Matthew VanPETTEN is the owner of a beautiful home in Washburn, together with fine farming property situated on the boundary line between Woodford and Marshall counties. For many years he was actively associated with general agricultural pursuits, but now, leaving the work of the farm to others, is living retired, surrounded by many of the comforts and luxuries that go to make life worth living. His birth occurred in Cayuga county, New York, August 5, 1846. His father, Peter VanPETTEN, was also a native of the Empire state and was a cabinet-maker and contractor. Thinking to enjoy better business opportunities in the middle west, he came to Illinois and in 1850 settled at Lawn Ridge, purchasing land in Marshall county. He was for some years thereafter actively engaged in agricultural pursuits but at length retired from active life and removed to Kansas, spending his last days with his son Solomon in Peabody, that state. His wife, who bore the maiden name of Naomi Rosette VanPETTEN, died when her son Matthew was only six months old. The father afterward wedded Martha VanAUKEN, who died in Marshall county, Illinois. There were eight children by the second marriage, five sons and three daughters, namely: Solomon, Veder, Robert, Seward, Floyd, Eleanor, Naomi and Ruby.
Matthew VanPETTEN acquired his preliminary education in the district schools and was afterward a student in the high schools of Toulon and Lacon. He devoted twenty years of his life to teaching and became widely recognized as a most capable and successful educator, doing much to promote the interests of public instruction in this part of the state. He taught in Peoria, Stark, Marshall and La Salle counties and also in Kansas, imparting with clearness and readiness to others the knowledge that he had acquired and stimulating his pupils to put forth strong and effective effort in mastering those branches of learning which constitute a most excellent preparation for life's practical and responsible duties. In 1876 he settled upon a farm in La Prairie township, but has spent most of his life in Belle Plain township. In 1880 he purchased an excellent tract of land in the latter township and continued to engage' actively in farming thereon until March, 1905, when he retired to his beautiful home in Washburn, Illinois. He still owns two excellent farms, comprising two hundred and sixty-five acres of land in Belle Plain township, lying on the boundary line between Woodford and Marshall counties. He employs a man to take charge of and operate these farms and he derives therefrom a good income.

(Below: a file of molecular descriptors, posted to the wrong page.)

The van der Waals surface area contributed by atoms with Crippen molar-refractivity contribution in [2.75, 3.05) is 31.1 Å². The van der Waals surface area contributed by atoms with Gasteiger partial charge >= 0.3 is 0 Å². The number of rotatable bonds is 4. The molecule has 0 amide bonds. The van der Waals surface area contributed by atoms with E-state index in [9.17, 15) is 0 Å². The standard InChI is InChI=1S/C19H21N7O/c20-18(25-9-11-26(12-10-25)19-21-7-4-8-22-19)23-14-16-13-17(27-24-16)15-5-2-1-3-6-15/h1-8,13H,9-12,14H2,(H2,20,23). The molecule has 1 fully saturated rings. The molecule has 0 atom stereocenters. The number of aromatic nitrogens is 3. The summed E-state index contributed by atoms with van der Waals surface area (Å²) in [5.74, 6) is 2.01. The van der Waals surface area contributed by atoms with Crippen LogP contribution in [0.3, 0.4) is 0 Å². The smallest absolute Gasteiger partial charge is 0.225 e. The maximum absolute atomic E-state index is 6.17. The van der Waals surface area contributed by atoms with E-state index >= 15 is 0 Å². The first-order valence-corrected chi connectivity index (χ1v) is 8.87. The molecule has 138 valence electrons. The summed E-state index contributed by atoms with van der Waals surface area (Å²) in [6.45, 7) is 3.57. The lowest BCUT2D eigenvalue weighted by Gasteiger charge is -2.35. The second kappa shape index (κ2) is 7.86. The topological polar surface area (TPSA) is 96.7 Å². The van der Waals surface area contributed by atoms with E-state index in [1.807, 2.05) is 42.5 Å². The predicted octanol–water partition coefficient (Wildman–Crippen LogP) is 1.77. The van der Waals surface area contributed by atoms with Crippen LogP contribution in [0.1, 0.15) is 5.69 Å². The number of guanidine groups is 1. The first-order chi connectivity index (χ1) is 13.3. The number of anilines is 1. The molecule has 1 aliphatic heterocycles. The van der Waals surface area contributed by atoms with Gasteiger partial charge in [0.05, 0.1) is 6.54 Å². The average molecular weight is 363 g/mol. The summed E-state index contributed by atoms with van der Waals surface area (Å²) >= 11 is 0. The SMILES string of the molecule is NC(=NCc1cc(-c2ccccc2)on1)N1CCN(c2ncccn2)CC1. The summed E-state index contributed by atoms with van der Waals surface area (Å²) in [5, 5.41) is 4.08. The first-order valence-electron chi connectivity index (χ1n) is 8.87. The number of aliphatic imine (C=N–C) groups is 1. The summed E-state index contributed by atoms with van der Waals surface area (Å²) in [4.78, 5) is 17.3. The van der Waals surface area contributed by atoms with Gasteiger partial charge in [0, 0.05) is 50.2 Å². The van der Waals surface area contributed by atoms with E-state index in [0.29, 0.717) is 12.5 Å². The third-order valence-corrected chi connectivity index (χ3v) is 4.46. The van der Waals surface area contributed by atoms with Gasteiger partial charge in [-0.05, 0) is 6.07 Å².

Mr. VanPETTEN was married on the 22d of June, 1876, to Miss Lucy REMLEY, of Marshall county, Illinois. They were married in Woodford county, however, and they now occupy a most beautiful residence in Washburn. It is the center of a cultured society circle, as well as being one of the most attractive homes of this part of the county. Washburn is a most beautiful little town of one thousand inhabitants, celebrated for its lovely homes and its air of culture, and Mr. and Mrs. VanPETTEN are accorded a leading social position here.
Mr. VanPETTEN belongs to the Masonic fraternity, having been initiated into the lodge at Rutland, while he now affiliates with Washburn lodge. His political allegiance is given to the republican party and he keeps well informed on the great questions which divide the two leading political organizations. He has served as road commissioner and assessor of Belle Plain township and is now assessor of Richland township. He was elected to this office on the republican ticket, although the democracy is the stronger party in this locality. This fact is certainly indicative of his personal popularity and the confidence reposed in him by his fellow townsmen. A gentleman of strong mentality and broad general information, he stands as a representative of a high type of American manhood, continually broadening his knowledge through reading and investigation and looking at life from a humanitarian standpoint, which tolerates not the sordidness of wealth and yet delights in the culture and refining influences which a competence may secure. Nature and learning have vied in making him a genial, cultured gentleman, who has a host of warm friends.
Extracted June 2011 by Norma Hass from
Past and Present of Marshall and Putnam Counties